Most of us romance the rains and look forward to the monsoon season. However, there are some who fear the monsoon and on rainy, dreary and grey days they feel blue. They dread the cloudy skies, the incessant showers and the lightning that create a gloomy and foreboding atmosphere for them. Such people are likely to feel low and depressed during the monsoon season. They may be experiencing a type of Seasonal Affective Disorder (SAD), an acronym that describes the predominant mood. SAD is a form of clinical depression that is associated with specific seasonal changes. Depression during winter months is another form of SAD.

Psychiatrists and psychologists first recognized the condition some decades ago, when they observed the effects of reduced sunlight during the winter months on mental health. In tropical locations like most of India, this effect is more prevalent during the monsoons, hence the rainy season blues.Today, SAD is recognized as a depressive disorder that can trigger the same symptoms as non-seasonal depression. What is notable about this form of depression is that the ill effects are temporary – symptoms surface and resolve with the onset and passing of the monsoons.

Symptoms of Monsoon Depression

A noticeable change in mood, appetite, and energy levels with the onset of the monsoon is an indicator of monsoon depression. Common symptoms of monsoon depression include fatigue, loss of interest in hobbies, overeating, increased irritability, and social withdrawal. In addition, some people also start to experience food cravings, typically drawn towards high sugar and refined carbs – everything classified as comfort food.

What Causes Monsoon depression?

Monsoon depression is a physiological response to lack of sunlight. Decreased exposure to sunlight can lead to changes in diurnal body rhythms. Limited ultra violet exposure affects the production of melatonin, serotonin and Vitamin D, three integral influencers of our mood: Melatonin levels increase, triggering lethargy and drowsiness; meanwhile, our levels of seratonin, a neurotransmitter that affects mood and appetite, take a nosedive. And of course, less sunlight means low levels of Vitamin D, which is also linked to depression. Finally, our circadian rhythm, the 24-hour clock of our bodies, gets disrupted during extreme winters or when there is no sunlight for days at end.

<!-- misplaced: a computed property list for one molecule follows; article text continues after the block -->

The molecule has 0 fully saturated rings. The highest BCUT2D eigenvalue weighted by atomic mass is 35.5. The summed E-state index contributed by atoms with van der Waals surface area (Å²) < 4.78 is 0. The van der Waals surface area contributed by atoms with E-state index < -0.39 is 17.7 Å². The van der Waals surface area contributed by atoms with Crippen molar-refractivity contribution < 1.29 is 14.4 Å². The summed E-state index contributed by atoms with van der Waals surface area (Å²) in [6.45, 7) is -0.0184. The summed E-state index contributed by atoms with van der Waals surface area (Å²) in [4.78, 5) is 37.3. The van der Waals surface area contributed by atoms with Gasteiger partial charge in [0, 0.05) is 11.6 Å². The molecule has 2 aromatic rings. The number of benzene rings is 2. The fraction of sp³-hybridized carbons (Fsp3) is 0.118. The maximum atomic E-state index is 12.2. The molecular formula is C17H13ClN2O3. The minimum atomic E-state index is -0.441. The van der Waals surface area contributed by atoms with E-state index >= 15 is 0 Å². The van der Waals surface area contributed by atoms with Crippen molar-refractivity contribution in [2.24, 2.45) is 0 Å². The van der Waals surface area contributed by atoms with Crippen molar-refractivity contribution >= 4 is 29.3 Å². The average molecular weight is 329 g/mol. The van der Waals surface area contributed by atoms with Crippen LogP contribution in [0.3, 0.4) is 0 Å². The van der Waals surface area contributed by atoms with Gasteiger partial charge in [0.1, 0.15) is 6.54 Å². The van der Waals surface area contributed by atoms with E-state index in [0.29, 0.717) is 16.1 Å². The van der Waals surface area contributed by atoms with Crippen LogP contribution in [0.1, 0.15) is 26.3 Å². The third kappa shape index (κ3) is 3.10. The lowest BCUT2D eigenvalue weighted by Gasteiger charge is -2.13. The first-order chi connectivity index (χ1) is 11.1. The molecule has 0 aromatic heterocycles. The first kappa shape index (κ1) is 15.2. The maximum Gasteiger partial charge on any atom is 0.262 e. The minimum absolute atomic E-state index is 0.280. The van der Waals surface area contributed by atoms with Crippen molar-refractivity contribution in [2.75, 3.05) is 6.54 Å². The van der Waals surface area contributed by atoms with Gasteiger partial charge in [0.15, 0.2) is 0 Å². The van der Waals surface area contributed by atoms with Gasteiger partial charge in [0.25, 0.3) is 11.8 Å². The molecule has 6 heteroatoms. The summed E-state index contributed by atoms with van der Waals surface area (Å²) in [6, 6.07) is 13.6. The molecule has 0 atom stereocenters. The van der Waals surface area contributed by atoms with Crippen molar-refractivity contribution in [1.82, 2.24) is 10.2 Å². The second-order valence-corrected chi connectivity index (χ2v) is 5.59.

If people spend a lot of time focusing on the negative (stormy weather), this could lead to the habit of focusing on other negative aspects of their life. Constant focus on what is wrong in their life and focusing on what they can not control could lead to situational depression.

It is also possible that people who are generally more active and outgoing may feel a ‘let down’ in times of bad weather when activity becomes limited. This may well be a vicious cycle of a negative psychological effect . . . along with the physiological effects of less exercise, less activity, and so on.

Other people may feel unhappy or anxious during bad weather because of the possibility of being harmed. People who have actually been injured during bad weather could have very negative reactions.

But, as with any mental health issue, biological factors like gender and genetic predisposition, as well as stress play some role.

Overcoming Seasonal Depression

SAD is a form of depression that requires treatment, which involves the use of light therapy and Cognitive Behavioural Therapy (CBT). This combination is most effective for SAD, but in severe cases, psychiatrists may also need to prescribe medications. While light therapy helps address the underlying cause of SAD, behavioral therapy helps empower the patient and encourages a breakout from the cycle of depression.

Having a better understanding of depression or rather, seasonal depression, gives insight into how it affects moods and emotions. This knowledge helps make a conscious effort to regain control over the moods and emotions.

In addition to seeking treatment, lifestyle changes can also help to minimize the effects of the monsoon on your moods. Some of these changes include staying active, following a routine of healthy eating and engaging in meaningful relationships and spending time pursuing enjoyable activities. Additional activities are described below:

Call your friends over for a hot cup of coffee: The best way to relax and enjoy the season is by calling over friends to your home for a hot cup of tea/coffee. Chatting, board-games and movie marathons can help romanticize the weather when you have people around you.

Go for a long walk: Rains can be energizing. The cool weather instantly lifts your mood and you won’t feel gloomy. It will also give you ample amount of time to think about yourself. The walk has to be normal or slow-paced.

  • Brighten yourself up: Bright colored clothes (pink, blue, yellow, green, bright orange) instantly lift one’s mood and help one stay happy and lively.
  • Physical activity is a must: Monsoon makes one lazy and becomes a mood spoiler. Simple exercises will lift one’s mood.
  • Pamper yourself: Spa treatment or indulging one one’s favorite comfort food will cheer people.

Above all, remember that these feelings you have are just as temporary as the monsoons! Consult your therapist, you feel like having an expert help.

 


Prof. Madhu Kosuri

I have completed 30 years of teaching and research in psychology at the Department of Psychology and Parapsychology, Andhra University, Visakhapatnam, India.

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